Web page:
Kerouac was born Jean-Louis Lebris de Kerouac, in Lowell, Massachusetts, to a family of Franco-Americans. His parents, Leo-Alcide Kerouac and Gabrielle-Ange Levesque, were natives of the province of Quebec in Canada. Like many other Quebecers of their generation, the Levesques and Kerouacs were part of the Quebec emigration to New England to find employment. Jack didn't start to learn English until the age of six. At home, he and his family spoke Quebec French. At an early age, he was profoundly marked by the death of his elder brother Gerard, later prompting him to write the book Visions of Gerard.
In 1950 his first novel was published, under the name ""John Kerouac"". Unlike Kerouac's later work which establish his Beat style, ""The Town and the City"" is heavily influenced by Kerouac's reading of Thomas Wolfe.
Kerouac wrote constantly, but did not publish his next novel, On the Road, until 1957. Narrated from the point of view of the character Sal Paradise, this mostly autobiographical work of fiction described his roadtrip adventures across the United States and into Mexico with Neal Cassady, the model for Dean Moriarty in the book. In a way, the story is an offspring of Mark Twain's classic Huckleberry Finn, though in On the Road the narrator (Sal Paradise) is twice Huck's age, and Kerouac's story is set in the America of about a hundred years after. The novel is often described as the defining work of the post-World War II jazz, poetry, and drug affected Beat Generation; it made Kerouac ""the king of the beat generation."" Using Benzedrine and coffee, Kerouac wrote the entire novel in only three weeks in an extended session of spontaneous prose, his original writing style, heavily influenced by Jazz (especially Bebop), and later Buddhism. Kerouac was hailed as a major American writer, and reluctantly as the voice of the Beat Generation. His fame would come as an unmanageable surge that would ultimately be his undoing.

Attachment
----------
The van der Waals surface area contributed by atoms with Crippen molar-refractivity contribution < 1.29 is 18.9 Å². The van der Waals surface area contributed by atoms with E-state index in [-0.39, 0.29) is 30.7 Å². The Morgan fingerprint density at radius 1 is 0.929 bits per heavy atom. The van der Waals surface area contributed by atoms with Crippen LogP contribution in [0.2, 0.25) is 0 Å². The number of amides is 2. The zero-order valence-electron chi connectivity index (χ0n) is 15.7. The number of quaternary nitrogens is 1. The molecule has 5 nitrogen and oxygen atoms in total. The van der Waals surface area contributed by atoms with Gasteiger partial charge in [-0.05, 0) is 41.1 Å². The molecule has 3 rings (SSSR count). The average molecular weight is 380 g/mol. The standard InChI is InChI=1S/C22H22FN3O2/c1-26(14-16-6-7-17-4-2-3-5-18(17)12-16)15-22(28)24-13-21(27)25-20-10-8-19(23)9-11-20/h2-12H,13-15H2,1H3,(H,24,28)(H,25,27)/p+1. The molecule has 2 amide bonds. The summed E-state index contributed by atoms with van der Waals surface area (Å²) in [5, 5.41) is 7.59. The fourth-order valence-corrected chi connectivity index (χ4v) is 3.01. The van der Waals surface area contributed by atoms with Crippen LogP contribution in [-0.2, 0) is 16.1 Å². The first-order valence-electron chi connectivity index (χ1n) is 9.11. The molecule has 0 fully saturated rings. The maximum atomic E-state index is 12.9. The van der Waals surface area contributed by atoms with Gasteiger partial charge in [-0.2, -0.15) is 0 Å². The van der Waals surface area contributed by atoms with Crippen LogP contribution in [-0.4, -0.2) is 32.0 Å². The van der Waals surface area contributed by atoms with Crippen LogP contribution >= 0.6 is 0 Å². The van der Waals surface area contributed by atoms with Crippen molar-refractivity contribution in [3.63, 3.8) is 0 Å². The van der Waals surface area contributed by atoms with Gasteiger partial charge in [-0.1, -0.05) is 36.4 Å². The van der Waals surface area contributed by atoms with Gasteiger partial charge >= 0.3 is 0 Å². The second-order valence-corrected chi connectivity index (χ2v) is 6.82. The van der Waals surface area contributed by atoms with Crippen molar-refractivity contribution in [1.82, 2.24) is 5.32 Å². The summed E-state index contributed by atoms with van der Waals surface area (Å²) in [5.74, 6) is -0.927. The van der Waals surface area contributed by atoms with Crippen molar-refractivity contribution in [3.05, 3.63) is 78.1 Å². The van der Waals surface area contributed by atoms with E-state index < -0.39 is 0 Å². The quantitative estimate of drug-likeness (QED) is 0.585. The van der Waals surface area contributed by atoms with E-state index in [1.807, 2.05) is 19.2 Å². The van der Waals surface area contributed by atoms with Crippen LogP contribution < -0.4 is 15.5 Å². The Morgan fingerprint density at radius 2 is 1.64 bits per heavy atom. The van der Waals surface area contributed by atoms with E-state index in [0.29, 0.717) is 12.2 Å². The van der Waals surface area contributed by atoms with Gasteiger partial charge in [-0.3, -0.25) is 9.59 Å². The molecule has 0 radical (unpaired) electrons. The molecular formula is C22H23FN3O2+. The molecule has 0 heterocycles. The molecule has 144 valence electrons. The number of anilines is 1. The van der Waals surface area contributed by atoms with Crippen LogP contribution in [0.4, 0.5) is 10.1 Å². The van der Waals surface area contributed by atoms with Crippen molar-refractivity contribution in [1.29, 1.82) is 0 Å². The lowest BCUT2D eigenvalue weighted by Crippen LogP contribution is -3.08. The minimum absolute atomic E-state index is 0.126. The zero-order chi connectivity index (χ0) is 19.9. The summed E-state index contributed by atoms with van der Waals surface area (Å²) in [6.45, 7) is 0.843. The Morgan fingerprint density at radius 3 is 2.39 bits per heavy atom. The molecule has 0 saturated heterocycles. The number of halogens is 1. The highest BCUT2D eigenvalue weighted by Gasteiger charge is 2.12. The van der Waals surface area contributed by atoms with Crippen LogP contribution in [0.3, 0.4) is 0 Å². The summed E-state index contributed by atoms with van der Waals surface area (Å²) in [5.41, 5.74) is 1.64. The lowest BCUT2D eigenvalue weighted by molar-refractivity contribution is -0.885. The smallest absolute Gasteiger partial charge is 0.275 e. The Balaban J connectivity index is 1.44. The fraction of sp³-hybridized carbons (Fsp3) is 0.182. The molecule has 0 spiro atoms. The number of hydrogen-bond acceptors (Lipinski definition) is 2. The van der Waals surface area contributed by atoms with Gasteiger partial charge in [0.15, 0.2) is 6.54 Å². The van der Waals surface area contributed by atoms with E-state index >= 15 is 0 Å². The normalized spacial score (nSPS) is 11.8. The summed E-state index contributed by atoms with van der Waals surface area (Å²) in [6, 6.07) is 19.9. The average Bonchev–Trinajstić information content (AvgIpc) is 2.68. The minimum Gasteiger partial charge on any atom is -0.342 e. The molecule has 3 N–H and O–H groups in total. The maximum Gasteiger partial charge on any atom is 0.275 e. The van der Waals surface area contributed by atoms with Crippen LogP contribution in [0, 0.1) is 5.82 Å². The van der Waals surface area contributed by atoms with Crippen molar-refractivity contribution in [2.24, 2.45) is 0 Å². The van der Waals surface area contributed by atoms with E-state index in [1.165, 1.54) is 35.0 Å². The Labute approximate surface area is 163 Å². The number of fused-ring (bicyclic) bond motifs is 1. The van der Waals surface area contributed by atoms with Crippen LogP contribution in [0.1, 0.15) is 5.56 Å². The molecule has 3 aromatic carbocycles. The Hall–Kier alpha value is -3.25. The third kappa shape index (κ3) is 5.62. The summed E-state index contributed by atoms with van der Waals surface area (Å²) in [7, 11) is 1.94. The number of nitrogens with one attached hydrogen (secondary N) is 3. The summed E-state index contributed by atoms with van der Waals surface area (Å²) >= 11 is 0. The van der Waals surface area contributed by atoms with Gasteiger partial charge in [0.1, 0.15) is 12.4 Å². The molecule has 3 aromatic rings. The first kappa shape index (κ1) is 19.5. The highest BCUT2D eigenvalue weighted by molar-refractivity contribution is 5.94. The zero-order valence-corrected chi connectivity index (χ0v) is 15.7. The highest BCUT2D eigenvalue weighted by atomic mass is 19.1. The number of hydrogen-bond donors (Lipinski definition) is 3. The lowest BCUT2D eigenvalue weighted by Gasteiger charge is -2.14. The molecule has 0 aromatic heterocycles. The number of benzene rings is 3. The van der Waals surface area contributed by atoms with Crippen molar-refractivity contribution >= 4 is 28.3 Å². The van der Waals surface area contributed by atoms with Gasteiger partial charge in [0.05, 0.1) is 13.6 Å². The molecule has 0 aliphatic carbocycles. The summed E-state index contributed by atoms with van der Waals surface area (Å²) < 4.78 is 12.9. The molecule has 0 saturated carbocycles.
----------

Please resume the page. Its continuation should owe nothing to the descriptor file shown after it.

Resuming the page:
His friendship with Allen Ginsberg, William Burroughs and Gregory Corso, among others, defined a generation. Kerouac also wrote and narrated a ""Beat"" movie titled Pull My Daisy in 1958. In 1954, Kerouac discovered Dwight Goddard's A Buddhist Bible at the San Jose Library, which then marked the beginning of his studies of Buddhism and his own personal quest for enlightenment.
He died on October 21, 1969 at St. Anthony's Hospital in St. Petersburg, Florida, from an internal hemorrhage caused by cirrhosis of the liver at the age of 47, the unfortunate result of a life of heavy drinking. He was living at the time with his third wife Stella, and his mother Gabrielle. He is buried in his home town of Lowell.
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